“The Supreme Court is completely out of control, making laws on their own, and has become a public opinion poll instead of a judicial body,” the 2016 contender said in a statement.  “If we want to save some money, let’s just get rid of the court,” Jindal added.

Obliterating one of the three co-equal branches of our government is a great idea.  

Friday, June 26, 2015

Rush Limbaugh Pledges to Bring Decorum to Public Debate

Limbaugh's dedication to uplifting standards / Screenshot Selina Davis

Rush Limbaugh's now decrying the coarsening of debate wrought by the Internet.  He's very concerned about trolling and the "series of sewers [on Twitter] where trolls are ... I mean, endless parades of human debris hang out."  Because of this overarching concern, he's doing his best to help establish 'moral guard rails' for public debate.

No, really.


I heard him say so, right on his very own radio program, just a few mornings ago. (June 24, 2015 show, just around six paragraphs of transcripts, see link above.)


"That's why there's an ongoing effort on this program to establish and maintain what I would -- what's the best way to characterize? Not just cultural norms, but uplifting standards morality and decency, standing for them, representing them, the guardrails of society, if you will."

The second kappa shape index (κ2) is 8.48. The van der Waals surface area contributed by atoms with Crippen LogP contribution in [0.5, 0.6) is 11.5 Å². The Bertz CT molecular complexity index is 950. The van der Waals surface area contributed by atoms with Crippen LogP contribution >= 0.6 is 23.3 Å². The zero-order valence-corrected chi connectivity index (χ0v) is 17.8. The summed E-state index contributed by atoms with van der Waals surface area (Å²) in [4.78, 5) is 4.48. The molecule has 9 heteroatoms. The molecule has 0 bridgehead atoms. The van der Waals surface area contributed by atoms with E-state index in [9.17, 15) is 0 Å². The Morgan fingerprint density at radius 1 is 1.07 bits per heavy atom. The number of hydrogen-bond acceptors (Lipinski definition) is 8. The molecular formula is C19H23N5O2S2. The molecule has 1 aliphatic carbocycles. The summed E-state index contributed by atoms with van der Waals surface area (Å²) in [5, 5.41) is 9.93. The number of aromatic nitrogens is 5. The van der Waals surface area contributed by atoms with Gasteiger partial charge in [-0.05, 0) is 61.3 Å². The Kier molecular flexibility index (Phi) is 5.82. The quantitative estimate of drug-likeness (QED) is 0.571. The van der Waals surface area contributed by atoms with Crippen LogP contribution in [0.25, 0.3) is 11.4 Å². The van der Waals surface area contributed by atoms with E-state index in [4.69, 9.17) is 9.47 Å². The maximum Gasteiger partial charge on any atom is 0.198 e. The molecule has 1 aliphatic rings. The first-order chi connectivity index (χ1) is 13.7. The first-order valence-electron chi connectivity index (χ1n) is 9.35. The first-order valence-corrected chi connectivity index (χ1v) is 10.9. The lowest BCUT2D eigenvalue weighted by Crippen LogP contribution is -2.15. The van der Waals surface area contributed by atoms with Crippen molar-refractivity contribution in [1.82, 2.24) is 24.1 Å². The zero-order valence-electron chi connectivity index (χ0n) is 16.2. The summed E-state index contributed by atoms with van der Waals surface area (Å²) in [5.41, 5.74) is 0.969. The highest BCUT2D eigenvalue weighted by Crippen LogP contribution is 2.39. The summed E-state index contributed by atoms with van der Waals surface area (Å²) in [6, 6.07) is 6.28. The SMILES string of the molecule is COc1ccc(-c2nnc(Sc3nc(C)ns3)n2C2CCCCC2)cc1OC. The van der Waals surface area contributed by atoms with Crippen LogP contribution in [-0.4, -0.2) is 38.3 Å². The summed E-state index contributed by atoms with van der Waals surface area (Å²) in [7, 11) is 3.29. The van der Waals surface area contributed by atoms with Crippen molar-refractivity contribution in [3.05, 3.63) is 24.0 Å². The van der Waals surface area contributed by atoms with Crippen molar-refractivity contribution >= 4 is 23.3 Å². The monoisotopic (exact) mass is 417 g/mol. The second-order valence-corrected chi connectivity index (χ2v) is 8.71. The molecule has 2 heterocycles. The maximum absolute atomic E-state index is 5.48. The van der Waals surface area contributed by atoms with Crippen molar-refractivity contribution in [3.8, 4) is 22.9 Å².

This, from a man who built his career on ridiculing Prez Clinton's appetite(s) and Hillary Clinton's "cankles."  Who keeps said career going by making fun of Michelle Obama's appearance and nationally trashing a random law student as a "slut" for advocating for access to birth control.  Yep, quite the model of decorum.

What's next? A "proper use of footnotes and citations" movement from Ann Coulter?  The Pope denounces celibate unmarried folks & offers a 21st Century "Sex Tips for Girls"?  Donald Trump denounces the conspicuous consumption of folks in Orange County and offers new guidelines for simpler, more humble living?


You really can't make this stuff up, folks.


Update October 5, 2015:


Read on for assorted evidence of Limbaugh's devotion to providing and maintaining the guardrails of society, if you will - both before and after his declaration.